Rename in Tuples
Named tuples have been with us for some time already, but we haven’t had a proper rename refactoring for them. That wrong has been righted in the current release. You can now rename components in named tuples just as you would other entities.
Under the hood, the rename refactoring for tuple components is quite different from the regular rename refactoring. For instance, the usage search is performed structurally – the refactoring finds tuples that have the same amount of components with the same names. Moreover, to find all the places where a new name should be used, the refactoring needs to track the origins and destinations of tuple values. Providing the ability to invoke the rename refactoring at the usage of a tuple component is also a challenging aspect of this feature. Though it can be a bit tricky, in most cases refactoring is able to find the correct change target.
The “performance problem” issue type is one of the most important in our tracker. Working with a huge solution ourselves, we understand that performance is crucial. While we’re still dismantling ReSharper and putting it back together for ‘out of process’ mode, we never stop fixing specific performance issues where it’s possible to do so. Here are some highlights:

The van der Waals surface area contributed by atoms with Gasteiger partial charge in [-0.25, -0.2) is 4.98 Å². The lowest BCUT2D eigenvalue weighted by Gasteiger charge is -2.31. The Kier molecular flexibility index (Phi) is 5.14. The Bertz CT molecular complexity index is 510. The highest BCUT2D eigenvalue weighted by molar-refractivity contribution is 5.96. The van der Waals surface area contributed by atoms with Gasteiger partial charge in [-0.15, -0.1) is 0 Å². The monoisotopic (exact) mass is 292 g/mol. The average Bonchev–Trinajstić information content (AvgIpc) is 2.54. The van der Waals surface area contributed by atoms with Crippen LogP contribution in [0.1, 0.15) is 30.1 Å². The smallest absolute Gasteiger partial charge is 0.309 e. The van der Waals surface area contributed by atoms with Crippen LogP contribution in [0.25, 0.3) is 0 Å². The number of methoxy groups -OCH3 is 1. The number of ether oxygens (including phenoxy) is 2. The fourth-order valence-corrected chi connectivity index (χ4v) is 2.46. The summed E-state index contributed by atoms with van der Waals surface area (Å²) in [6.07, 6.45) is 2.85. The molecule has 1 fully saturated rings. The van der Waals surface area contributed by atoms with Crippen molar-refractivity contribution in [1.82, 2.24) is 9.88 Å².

- We’ve sped up typing in Razor files inside large solutions.
- We’ve sped up typing in any large files where ReSharper’s analyzers are working.
- We’ve improved the performance and responsiveness of debugger data tips.
- We’ve optimized how ReSharper deals with shared documents, so it now consumes less memory.
- We’ve continued to take steps to address performance issues. We tried using some new performance counters – for now in-house only – but unfortunately nothing really useful came out of it, so we’re now redesigning them.
Formatting, Code Style, and EditorConfig
We are continually adding new formatting options, this time for target-typed new() parentheses, wrapping before the assignment operator, and outdenting label statements. Apart from that, for custom naming rules we have updated the order in which they are applied: more specific ones now go first.
We’ve added a new action for Format Selection. You can now tell ReSharper to only adjust the indents for the selected code instead of unleashing the whole formatting engine onto it.